Editor's note: Light One Candle is an annual series sponsored by the Mail Tribune that focuses on an individual, group or agency that could use a helping hand during the holiday season. Once that need is filled, donations may be distributed to others in need. The series continues until Dec. 23.
United Way of Jackson County launched HOPE (Helping Out People Everyday) Chest in 2009 in partnership with the Mail Tribune to help people with needs ranging from surgical stockings to wood for heating homes and rent and power-bill assistance.
Donations to the Hope Chest can be sent to United Way of Jackson County, 769 Spring St., Medford, OR 97504 or made online at www.unitedwayofjacksoncounty.org/hope-chest. For information, call United Way at 541-773-5339.
The constant demand for help amid the economic downturn means the fund is emptied regularly.
"It's a holiday miracle all year round," said Dee Anne Everson, executive director of United Way. "But things have gotten so hard, we went through $5,000 in 45 minutes recently. And we don't have money available right now."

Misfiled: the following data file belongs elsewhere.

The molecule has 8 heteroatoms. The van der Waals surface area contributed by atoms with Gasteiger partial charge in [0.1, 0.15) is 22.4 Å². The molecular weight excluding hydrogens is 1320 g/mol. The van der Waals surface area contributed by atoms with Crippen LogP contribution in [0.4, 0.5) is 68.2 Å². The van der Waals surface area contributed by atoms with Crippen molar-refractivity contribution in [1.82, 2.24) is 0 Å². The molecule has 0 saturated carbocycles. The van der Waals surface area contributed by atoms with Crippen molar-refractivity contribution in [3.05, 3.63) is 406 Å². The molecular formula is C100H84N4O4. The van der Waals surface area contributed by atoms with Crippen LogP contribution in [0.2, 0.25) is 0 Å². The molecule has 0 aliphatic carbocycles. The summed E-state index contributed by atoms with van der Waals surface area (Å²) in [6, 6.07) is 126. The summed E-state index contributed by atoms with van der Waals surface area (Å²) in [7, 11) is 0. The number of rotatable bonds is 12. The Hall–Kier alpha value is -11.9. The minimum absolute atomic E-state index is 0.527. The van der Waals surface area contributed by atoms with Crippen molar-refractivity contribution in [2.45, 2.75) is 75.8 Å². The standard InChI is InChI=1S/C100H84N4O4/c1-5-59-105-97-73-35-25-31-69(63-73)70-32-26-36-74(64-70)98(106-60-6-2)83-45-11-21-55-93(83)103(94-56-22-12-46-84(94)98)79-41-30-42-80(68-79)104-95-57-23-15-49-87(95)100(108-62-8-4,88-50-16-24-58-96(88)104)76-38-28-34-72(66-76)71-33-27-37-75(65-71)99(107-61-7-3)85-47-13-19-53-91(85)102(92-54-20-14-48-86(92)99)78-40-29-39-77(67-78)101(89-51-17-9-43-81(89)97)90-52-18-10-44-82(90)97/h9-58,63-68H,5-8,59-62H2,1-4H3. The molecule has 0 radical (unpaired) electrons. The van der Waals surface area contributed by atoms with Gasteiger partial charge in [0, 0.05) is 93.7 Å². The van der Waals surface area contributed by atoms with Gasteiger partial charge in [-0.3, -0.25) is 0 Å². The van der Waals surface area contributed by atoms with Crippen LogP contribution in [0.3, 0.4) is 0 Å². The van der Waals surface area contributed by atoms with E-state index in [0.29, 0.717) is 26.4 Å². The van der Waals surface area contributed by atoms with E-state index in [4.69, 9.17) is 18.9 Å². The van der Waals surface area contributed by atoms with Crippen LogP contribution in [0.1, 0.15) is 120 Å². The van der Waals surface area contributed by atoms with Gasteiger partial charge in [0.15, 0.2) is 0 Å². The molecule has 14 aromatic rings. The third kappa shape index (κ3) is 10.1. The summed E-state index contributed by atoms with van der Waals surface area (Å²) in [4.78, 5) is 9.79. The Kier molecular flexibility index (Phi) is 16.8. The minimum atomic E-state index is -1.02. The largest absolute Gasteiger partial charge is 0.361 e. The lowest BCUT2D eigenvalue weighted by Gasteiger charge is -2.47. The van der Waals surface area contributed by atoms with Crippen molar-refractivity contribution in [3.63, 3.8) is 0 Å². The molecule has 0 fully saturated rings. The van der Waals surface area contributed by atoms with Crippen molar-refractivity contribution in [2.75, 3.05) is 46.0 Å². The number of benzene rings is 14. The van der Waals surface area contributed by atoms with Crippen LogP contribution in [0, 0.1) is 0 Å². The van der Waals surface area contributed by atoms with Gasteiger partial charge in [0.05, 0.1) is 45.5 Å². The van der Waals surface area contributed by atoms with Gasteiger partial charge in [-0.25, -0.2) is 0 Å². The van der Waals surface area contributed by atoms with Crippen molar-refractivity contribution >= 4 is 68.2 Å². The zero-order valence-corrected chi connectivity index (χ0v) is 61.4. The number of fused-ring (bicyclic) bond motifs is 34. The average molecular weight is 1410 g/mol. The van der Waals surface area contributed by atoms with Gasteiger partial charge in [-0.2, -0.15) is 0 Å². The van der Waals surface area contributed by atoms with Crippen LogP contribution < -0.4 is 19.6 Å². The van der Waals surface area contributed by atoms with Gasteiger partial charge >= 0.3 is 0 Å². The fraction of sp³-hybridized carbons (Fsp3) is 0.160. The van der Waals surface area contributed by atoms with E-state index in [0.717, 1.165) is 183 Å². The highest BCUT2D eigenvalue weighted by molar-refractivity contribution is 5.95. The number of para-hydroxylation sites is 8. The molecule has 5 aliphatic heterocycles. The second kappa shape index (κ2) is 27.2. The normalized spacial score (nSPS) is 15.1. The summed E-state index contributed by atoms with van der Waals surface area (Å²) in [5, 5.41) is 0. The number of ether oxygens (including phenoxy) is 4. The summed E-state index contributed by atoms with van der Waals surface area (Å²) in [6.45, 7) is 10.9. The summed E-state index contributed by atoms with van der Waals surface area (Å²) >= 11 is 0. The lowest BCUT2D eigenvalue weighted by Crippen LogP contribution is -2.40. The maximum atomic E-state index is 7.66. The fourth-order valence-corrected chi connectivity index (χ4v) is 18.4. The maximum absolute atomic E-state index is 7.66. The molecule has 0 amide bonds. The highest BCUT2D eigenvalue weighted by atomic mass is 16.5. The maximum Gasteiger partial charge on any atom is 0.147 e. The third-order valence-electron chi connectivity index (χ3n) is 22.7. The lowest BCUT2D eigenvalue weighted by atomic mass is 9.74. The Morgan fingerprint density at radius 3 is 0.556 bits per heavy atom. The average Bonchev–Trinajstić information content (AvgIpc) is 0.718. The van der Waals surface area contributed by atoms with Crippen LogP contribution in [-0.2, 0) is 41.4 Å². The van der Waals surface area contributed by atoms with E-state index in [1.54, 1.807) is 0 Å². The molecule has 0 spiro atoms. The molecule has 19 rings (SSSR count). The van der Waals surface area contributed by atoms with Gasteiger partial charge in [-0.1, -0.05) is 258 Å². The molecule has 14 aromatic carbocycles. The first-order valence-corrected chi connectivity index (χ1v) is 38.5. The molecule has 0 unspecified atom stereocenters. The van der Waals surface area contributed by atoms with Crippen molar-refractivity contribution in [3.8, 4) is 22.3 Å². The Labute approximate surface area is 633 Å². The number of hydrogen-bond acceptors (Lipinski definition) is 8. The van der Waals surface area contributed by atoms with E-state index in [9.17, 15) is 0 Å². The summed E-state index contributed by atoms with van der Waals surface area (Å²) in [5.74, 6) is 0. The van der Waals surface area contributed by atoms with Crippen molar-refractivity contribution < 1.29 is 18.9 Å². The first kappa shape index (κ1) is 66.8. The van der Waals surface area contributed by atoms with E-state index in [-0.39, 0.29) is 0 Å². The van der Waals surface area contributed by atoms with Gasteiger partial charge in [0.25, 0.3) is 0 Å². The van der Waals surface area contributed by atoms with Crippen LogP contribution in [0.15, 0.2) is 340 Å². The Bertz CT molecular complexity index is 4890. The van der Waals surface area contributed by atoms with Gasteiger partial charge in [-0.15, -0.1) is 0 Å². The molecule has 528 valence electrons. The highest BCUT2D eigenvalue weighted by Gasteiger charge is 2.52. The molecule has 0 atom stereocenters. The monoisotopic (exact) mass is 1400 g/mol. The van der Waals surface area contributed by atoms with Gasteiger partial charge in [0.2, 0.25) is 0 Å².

Recipients are referred by nonprofit organizations, church organizations, social workers or case managers. Each can receive up to $350 in financial aid once a year, which can help a veteran stay warm, a single mother keep her job or a student stay in school, she said.
The smallest Hope Chest check Everson cut was for $7. The money covered a late-book fee that a student who had aged out of foster care had received. Without paying the fine, the student would have lost his student loan, she said.
A veteran had been without power since June. Unable to pay the $242 bill, the man had moved into a shelter as the weather turned too cold for him to stay in his freezing home, Everson said.
Another one-time fix helped a single mom keep her job and the roof over her family. The heater in the woman's car was broken. She needed the vehicle to deliver pizza. She needed the car to be warm because she took her children with her on her deliveries as she was unable to afford day care for her children. But a check from the Hope Chest, made available entirely through community donors, saved the day, Everson said.
"It paid to fix the heater in her Jeep," she said. "It allowed her to keep her job, and keep her kids with her and they stopped getting sick."